Buddy Boeheim’s ball-handling adds much-needed dimension to SU’s offense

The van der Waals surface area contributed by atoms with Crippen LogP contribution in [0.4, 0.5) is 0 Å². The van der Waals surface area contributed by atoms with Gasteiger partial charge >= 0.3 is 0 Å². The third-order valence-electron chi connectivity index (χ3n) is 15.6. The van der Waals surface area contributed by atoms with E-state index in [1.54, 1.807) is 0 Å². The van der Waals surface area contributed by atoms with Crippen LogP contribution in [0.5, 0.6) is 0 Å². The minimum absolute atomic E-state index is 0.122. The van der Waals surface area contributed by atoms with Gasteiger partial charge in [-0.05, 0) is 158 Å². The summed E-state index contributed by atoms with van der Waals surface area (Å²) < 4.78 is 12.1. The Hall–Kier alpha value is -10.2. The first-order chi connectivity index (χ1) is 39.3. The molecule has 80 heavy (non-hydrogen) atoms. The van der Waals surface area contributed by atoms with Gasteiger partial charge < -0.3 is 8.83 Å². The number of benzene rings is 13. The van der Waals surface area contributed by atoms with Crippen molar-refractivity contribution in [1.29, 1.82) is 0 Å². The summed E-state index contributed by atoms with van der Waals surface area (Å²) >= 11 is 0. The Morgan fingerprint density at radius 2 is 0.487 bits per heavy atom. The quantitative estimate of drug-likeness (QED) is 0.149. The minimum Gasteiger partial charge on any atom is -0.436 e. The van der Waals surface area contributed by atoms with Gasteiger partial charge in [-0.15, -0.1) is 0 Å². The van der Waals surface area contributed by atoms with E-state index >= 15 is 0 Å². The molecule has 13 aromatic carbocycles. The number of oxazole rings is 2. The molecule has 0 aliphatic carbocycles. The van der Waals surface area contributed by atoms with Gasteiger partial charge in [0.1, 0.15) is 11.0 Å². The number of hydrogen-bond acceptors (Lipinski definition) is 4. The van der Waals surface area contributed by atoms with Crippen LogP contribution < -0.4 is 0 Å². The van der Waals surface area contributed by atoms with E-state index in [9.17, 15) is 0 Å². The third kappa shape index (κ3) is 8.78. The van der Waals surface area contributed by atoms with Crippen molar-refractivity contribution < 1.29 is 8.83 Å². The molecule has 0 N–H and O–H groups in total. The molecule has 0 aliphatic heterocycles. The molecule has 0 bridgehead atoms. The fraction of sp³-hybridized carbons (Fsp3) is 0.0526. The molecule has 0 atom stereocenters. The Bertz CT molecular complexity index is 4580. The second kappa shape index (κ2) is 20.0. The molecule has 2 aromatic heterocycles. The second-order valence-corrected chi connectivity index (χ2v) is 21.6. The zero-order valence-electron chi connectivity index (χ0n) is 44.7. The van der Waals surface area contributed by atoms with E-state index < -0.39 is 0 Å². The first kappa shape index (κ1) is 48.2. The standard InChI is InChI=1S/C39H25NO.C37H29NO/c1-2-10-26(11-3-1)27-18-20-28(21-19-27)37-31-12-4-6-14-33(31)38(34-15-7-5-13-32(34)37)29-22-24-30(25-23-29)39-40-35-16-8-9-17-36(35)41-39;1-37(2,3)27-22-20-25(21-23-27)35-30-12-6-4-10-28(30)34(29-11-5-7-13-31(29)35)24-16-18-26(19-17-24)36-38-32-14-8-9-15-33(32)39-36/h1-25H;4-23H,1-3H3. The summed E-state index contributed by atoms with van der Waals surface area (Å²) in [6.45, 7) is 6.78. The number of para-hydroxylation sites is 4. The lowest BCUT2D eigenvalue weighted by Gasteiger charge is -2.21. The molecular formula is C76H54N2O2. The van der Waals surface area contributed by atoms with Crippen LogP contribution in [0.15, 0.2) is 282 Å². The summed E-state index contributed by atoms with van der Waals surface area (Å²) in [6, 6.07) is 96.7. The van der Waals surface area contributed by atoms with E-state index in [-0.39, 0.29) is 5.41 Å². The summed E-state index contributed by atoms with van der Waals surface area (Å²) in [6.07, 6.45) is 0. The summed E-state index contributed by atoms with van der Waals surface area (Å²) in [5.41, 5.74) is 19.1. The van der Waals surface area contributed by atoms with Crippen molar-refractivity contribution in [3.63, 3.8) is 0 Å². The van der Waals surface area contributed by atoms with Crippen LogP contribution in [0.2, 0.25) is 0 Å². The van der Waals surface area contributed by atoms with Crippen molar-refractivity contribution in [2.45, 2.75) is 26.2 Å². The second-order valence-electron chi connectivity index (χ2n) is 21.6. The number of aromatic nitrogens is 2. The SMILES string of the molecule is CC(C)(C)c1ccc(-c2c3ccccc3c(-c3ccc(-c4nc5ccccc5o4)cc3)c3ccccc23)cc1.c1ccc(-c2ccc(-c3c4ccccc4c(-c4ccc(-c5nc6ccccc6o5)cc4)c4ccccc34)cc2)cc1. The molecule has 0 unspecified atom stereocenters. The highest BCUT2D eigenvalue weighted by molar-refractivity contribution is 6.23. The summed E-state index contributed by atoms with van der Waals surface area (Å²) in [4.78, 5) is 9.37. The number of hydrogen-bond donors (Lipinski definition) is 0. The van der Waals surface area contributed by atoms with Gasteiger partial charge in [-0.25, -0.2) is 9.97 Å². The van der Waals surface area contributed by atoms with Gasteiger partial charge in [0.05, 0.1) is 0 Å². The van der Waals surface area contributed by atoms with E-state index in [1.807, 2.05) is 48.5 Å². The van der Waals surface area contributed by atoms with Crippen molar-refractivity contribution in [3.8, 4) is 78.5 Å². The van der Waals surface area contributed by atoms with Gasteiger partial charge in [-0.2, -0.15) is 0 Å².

first_imgBuddy Boeheim dribbled a ball in his left hand with a sophomore season goal on his mind. He stood on a court in the Carmelo K. Anthony Basketball Center, a few feet away from the weight rooms.The 6-foot-6 sophomore’s skillset had centered around his 3-point shooting. But in his follow-up campaign, he’s trying to become a threat inside the arc. The ‘Melo Center became a cradle for his development. Buddy constantly met with Orange assistant head coach Gerry McNamara throughout the offseason and upped his weight training.“Trying to make plays off the dribble, that was really my main focus this summer,” Buddy said. “Just improve every day so I can do more than just shoot this year.”The result? Buddy’s attempted more 2-pointers (72) in 11 conference games than he did in his entire freshman season (56). While partially expected with a minutes increase, the statistical leap is indicative of a new play style working. Buddy’s added the dribble-drive to his arsenal, supplementing his main threat. He’s shot 43% from inside the arc and has helped lift Syracuse (13-9, 6-5 Atlantic Coast) to 16th in KenPom’s adjusted offensive efficiency metric.Buddy’s 3-point shooting sparks crowds and creates nicknames. Buddy Bullseye. His 38 ACC 3s have raised his points per game to 16.3. Yet it’s his driving that’s diversified his attack, forcing defenders to choose between defending the deep ball or a turnaround jumper from the paint.AdvertisementThis is placeholder textAfter SU’s loss to Duke on Feb. 1, Buddy said defenders were pressing out and sticking to Orange shooters. Teams were testing Syracuse, and therefore Buddy, to beat them inside.“We gotta start getting easier looks,” Buddy said. “Teams are adjusting.”Corey Henry | Photo EditorFor one hour a day over the summer, Buddy and McNamara prepared for teams’ eventual adjustment. Buddy entered the offseason aiming to improve his athleticism. Guided by weight trainer Ryan Cabiles, Buddy established the tendencies to charge and finish around the rim that’d carry him throughout the nonconference slate.Against smaller teams like Seattle and Bucknell, Buddy focused on his body movement around screens. He took advantage of angles, leveraging his frame to create looks at the rim over defenders. Former Orange coach and Buddy’s friend Eric Devendorf said the sophomore had used his height advantage to shoot over defenders his whole career. It dominated his early approach. In 2019-20, he’s incorporated the same principle to the interior.Like most SU players this season, Buddy’s nonconference growth was stunted in late-Nov. Barclays Center games against Oklahoma State and Penn State. He went 7-for-27 overall, 3-for-12 from two.On one play against OSU, the Cowboys baited Buddy into driving and feeding Elijah Hughes in the corner. An Oklahoma State guard dropped low and picked off the pass. A few possessions later, Buddy drove into space and bounced-passed to Bourama Sidibe. In a similar situation later in the game, Buddy converted from the free-throw line. Postgame, he acknowledged it’d been a learning process.Everybody’s gonna overplay (Buddy). He’s a shooter. He’s getting his own shot, though. He’s putting it on the floor. He’s learning. -Jim Boeheim after the Syracuse-Duke gameAgainst Boston College on Jan. 15, Buddy converted back-to-back layups to give SU an 11-point cushion. He’s more aggressive early in the game, he’s said, as defenses settle. In Buddy’s personal gameplan, he hopes that paint scoring can spark more.“Just trying to get my inside game going and moving out as the game goes on,” Buddy said after scoring 21 against Pitt on Jan. 25.SU’s run a screen for their top three scorers — Buddy, Joe Girard III or Hughes — throughout the season as a main offensive scheme. Usually, though, Girard is at the point, Hughes the wing, leaving Buddy as the rover and trigger. When Buddy takes a down-screen from a forward to get the ball on the elbow, the extra space can turn into room for a jumper or a step to drive by.McNamara said earlier this season that “three playmaking guards on the court at the same time” is key to the offense’s success. Virginia head coach Tony Bennett echoed the sentiment months later. With Buddy usually matched on the second- or third-best defender, he offers variety.There have been times where it’s carried him this season. At Notre Dame on Jan. 22, Buddy dropped in four two-pointers in the second half in an eventual two-point win. He went 0-for-5 from 3.If Syracuse is to end its current two-game skid and gather enough wins to stay alive in a weak ACC, Buddy’s dribble-drive can continue to help the offense mask other issues.“Everybody’s gonna overplay (Buddy),” Orange head coach Jim Boeheim said post-Duke. “He’s a shooter. He’s getting his own shot, though. He’s putting it on the floor. He’s learning.” Comments Published on February 4, 2020 at 11:06 pm Contact Nick: nialvare@syr.edu | @nick_a_alvarez Facebook Twitter Google+last_img read more